Scientists have long held that star formation creates ionized carbon giving vital information for understanding our universe. But a new study, led by Universities Space Research Association’s Robert Minchin, has shown that ionized carbon is also formed by galaxies moving through the hot gas of the Virgo cluster. The results were published in The Astronomical Journal. 

Since the 1990’s scientists have suspected that ionized carbon might be formed by galaxies plowing through the hot gas of clusters—a process known as “ram pressure.” Observations from the Stratospheric Observatory for Infrared Astronomy (SOFIA) have recently revealed that it can result from galactic jets hitting the gas in those galaxies and from interactions between galaxies. But a good sample of galaxies in clusters to study this process was lacking until USRA scientist Robert Minchin found the data available in the archive for ESA’s Herschel Space Telescope.

Minchin noted that in preparing a SOFIA proposal in the Virgo cluster to look for this effect, he checked the Herschel archive to see what had been done previously and found observations from fourteen dwarf galaxies.

Armed with information from these dwarf galaxies, the team of scientists conducting the study searched for differences between the amount of ionized carbon relative to the infrared continuum in galaxies in the inner part of the cluster (where the hot cluster gas is densest and has the largest effect), and in the cluster outskirts. They also compared these to published results from another Herschel project looking at dwarf galaxies in the nearby universe to check that results were consistent. As the infrared continuum also reflects the star formation in galaxies, astronomers can compare these two quantities to see if the ionized carbon is coming from star formation or is due to other processes. The main finding of the study was that while the galaxies in the outskirts of the cluster had similar amounts of ionized carbon to the other dwarf galaxies in the nearby universe, the galaxies in the cluster center had a statistically significant excess of ionized carbon compared to both those in the outskirts and those in the nearby universe.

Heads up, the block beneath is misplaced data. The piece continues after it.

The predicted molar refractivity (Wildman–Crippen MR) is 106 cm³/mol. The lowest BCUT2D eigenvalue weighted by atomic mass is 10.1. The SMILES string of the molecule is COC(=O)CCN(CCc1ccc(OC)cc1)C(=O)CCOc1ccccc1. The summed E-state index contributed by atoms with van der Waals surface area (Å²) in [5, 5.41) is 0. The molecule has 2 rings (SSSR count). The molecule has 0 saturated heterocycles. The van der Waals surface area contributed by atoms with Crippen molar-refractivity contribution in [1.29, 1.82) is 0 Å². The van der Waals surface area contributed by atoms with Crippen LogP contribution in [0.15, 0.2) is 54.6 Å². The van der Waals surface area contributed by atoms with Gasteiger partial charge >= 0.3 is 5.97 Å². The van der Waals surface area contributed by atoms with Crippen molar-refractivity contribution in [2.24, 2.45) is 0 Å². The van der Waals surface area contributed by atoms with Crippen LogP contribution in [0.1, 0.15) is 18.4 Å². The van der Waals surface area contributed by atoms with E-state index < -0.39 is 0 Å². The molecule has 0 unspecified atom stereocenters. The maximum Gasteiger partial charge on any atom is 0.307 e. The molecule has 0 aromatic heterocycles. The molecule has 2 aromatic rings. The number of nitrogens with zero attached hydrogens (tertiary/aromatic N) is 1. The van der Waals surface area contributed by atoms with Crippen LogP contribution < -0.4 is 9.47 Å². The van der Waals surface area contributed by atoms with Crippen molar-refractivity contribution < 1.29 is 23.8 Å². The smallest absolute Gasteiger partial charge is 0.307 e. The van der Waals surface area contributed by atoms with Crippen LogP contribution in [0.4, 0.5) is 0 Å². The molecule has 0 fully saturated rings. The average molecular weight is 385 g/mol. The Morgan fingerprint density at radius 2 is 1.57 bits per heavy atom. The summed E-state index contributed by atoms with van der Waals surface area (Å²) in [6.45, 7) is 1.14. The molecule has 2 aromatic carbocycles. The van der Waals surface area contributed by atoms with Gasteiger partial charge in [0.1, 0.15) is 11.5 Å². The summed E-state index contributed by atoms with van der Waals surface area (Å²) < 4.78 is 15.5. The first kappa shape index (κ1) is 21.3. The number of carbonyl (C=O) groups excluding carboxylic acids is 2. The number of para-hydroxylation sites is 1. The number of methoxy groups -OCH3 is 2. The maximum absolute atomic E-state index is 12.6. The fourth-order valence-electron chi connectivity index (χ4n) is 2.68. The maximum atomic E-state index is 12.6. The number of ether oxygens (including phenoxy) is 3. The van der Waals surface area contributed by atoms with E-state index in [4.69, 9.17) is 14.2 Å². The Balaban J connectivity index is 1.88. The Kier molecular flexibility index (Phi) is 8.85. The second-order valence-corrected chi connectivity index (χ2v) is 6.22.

Minchin stated, “This showed us that something other than star formation was forming ionized carbon in the center of the cluster, with ram pressure being the obvious culprit. We had long suspected that this might be the case, but previous studies with ESA’s Infrared Space Observatory satellite (which operated from 1995 to 1998) were inconclusive. Here, at last, was the evidence we were looking for.”

The finding adds to growing evidence from SOFIA that ionized carbon is formed by a variety of different processes that affect galaxies in the local universe, calling into question the link between ionized carbon and star formation used to study galaxies at cosmological distances. The importance of finding out exactly what is happening to ionized carbon in different environments was recently called out in a major report on astronomy—the 2020 Decadal Survey—that stated: “An accurate calibration of this tracer … as a function of local environment in the Milky Way and nearby galaxies can be accomplished with SOFIA, building on the legacy of Herschel.”

According to Minchin, “We had hoped to use SOFIA to further investigate this effect. We have the first evidence for its existence here, but this is only a tantalizing glimpse – we need to do a lot more work to fully understand what is going on and learn how to correctly interpret the results from high redshift galaxies (that can be seen with the ALMA telescope in Chile) in order to enhance our understanding of the early universe. Unfortunately, the decision to cease SOFIA operations means this will have to wait for a future far infrared mission.”

Additional Resources:

Minchin R. et al., 2022, AJ, 164, 43 (or Minchin R., Fadda D., Taylor R., Deshev B. and Davies J., 2002, AJ, 164, 43

DOI 10.3847/1538-3881/ac746d

About USRA

Founded in 1969, under the auspices of the National Academy of Sciences at the request of the U.S. Government, the Universities Space Research Association (USRA) is a nonprofit corporation chartered to advance space-related science, technology, and engineering. USRA operates scientific institutes and facilities, and conducts other major research and educational programs. USRA engages the university community and employs in-house scientific leadership, innovative research and development, and project management expertise. More information about USRA is available at 


SOFIA is a joint project of NASA and the German Space Agency at DLR. DLR provides the telescope, scheduled aircraft maintenance, and other support for the mission. NASA’s Ames Research Center in California’s Silicon Valley manages the SOFIA program, science, and mission operations in cooperation with the Universities Space Research Association, headquartered in Columbia, Maryland, and the German SOFIA Institute at the University of Stuttgart. The aircraft is maintained and operated by NASA’s Armstrong Flight Research Center Building 703, in Palmdale, California. SOFIA achieved full operational capability in 2014, and the mission will conclude no later than Sept. 30, 2022. SOFIA will continue its regular operations until then, including science flights and a deployment to New Zealand this summer.

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